Highway Assistance Motorist Patrol to Continue in ‘Short Term’ - NBC Connecticut

Highway Assistance Motorist Patrol to Continue in ‘Short Term’

Highway Assistance Motorist Patrol to Continue in Short Term

(Published Friday, July 1, 2016)

Just hours before the start of the new fiscal year, Department of Transportation officials confirmed exclusively to NBC Connecticut that CHAMP, or the Connecticut Highway Assistance Motorist Patrol, will continue “in the short term,” while sources confirm the DOT will seek to privatize the fleet by securing corporate sponsorship for the long term.

The roadside assistance program was set to be shut down on July 1 as the new state budget takes effect. State funding for CHAMP was eliminated in a line item in that budget amid millions in cuts to the DOT. The line item reads “Eliminate the CHAMP Program.”

When NBC Connecticut reporter Heidi Voight first broke this story on June 2, the DOT said in a statement they hoped to keep the program running, but could not elaborate on how they would achieve that. Since that story aired, we heard from several CHAMP drivers who said they didn’t even know their jobs were on the line until they watched our report.

Since its creation in 1996, CHAMP has expanded to a fleet of 15 specialized vehicles that roam the state’s busiest highways during the highest volume hours. Every weekday from 5:30 a.m. to 7:30 p.m., CHAMP drivers provide roadside assistance free of charge, including pushing disabled vehicles safely out of travel lanes, changing tires and providing jumpstarts or emergency fuel. They also provide shelter for drivers awaiting a tow.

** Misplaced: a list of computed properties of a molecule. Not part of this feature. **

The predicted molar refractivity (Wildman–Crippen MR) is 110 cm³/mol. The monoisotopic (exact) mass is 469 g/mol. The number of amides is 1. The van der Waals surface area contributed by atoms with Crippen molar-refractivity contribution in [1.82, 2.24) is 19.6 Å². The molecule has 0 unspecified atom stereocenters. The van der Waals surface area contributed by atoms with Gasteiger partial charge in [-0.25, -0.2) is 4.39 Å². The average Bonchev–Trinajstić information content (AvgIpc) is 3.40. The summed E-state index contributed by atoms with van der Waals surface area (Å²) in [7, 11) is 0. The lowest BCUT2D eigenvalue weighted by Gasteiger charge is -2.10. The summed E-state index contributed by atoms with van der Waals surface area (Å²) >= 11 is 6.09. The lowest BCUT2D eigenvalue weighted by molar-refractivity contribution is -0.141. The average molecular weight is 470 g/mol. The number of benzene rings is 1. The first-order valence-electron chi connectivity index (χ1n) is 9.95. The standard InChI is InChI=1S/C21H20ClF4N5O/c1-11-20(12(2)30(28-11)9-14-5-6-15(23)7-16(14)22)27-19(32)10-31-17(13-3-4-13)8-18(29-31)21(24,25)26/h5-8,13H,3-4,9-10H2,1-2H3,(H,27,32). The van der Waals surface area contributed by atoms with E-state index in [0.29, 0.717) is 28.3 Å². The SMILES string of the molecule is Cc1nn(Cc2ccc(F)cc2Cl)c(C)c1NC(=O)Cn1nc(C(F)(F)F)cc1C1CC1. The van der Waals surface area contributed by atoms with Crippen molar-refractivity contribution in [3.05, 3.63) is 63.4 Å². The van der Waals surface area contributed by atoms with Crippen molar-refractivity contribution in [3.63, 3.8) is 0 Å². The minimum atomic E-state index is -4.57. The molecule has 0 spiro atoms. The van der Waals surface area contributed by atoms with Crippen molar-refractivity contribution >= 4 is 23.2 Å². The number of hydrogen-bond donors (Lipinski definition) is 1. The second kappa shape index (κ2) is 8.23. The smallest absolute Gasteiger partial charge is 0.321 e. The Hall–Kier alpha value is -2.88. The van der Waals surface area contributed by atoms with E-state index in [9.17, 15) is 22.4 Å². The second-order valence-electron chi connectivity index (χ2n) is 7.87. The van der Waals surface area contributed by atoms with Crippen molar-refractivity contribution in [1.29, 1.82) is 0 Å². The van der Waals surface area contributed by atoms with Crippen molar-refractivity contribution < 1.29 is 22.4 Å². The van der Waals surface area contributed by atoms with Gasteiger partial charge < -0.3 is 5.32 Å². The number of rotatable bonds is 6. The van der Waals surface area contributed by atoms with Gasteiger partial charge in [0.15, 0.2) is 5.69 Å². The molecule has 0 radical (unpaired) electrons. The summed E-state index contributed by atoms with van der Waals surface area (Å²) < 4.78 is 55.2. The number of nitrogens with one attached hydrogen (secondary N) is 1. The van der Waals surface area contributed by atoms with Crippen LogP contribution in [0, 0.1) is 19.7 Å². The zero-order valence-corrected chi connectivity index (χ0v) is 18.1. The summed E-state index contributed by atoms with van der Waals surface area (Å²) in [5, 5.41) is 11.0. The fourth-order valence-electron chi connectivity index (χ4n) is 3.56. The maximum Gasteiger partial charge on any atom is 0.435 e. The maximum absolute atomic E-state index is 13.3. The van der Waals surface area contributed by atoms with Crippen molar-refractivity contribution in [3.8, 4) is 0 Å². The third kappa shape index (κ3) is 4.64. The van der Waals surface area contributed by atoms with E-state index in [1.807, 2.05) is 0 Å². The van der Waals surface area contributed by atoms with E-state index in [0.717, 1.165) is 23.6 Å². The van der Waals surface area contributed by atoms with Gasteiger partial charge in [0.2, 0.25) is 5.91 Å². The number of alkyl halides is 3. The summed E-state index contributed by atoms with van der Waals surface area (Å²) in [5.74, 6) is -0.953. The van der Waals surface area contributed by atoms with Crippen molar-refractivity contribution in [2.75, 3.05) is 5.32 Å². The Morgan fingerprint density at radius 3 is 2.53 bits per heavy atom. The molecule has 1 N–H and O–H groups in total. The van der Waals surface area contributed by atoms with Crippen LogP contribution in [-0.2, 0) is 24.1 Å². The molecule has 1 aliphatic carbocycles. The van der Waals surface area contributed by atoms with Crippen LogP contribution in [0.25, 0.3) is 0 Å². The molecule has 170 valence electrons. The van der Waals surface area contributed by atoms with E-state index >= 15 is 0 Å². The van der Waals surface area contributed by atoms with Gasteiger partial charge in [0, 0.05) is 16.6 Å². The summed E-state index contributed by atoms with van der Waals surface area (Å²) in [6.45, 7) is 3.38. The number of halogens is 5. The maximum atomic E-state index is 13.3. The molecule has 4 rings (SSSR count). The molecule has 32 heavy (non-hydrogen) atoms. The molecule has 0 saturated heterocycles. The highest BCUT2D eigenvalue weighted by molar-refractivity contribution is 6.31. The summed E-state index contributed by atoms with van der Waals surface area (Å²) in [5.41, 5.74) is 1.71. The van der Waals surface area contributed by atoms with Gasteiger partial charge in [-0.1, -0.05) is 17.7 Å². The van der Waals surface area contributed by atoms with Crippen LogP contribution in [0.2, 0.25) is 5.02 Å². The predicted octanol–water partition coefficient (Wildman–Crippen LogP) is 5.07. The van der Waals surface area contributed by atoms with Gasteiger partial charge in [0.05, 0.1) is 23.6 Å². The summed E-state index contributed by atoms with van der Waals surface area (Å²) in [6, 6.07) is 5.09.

Initially created primarily as a way to mitigate the impact of incidents on overall traffic congestion, CHAMP has been lauded by taxpayers and state officials alike, receiving the Governor’s Service Award in 2007 for service excellence. One CHAMP driver received a Commissioner’s Award for stopping a wrong- way driver on Interstate 95.

About 20,000 drivers a year are helped free of charge by the 30 DOT workers who operate this fleet. Through a Freedom of Information Act request, NBC Connecticut was able to obtain letters and comment cards sent to the DOT by some of these drivers.

Some examples include:

  • A family with a flat tire on Interstate 91 in Rocky Hill said the CHAMP truck rolled up before they even had a chance to call 911, and got them safely back on the road in 10 minutes.
  • A woman whose car broke down on Interstate 95 who said her CHAMP driver “kept me safe in a very dangerous spot until AAA arrived.”

The CHAMP program is funded in large part by the Federal Highway Administration, which tells NBC Connecticut they cover 80 percent of the cost, providing $3.8 million in funding every two years. The state covers the remaining costs -- $641,000 every two years.

   

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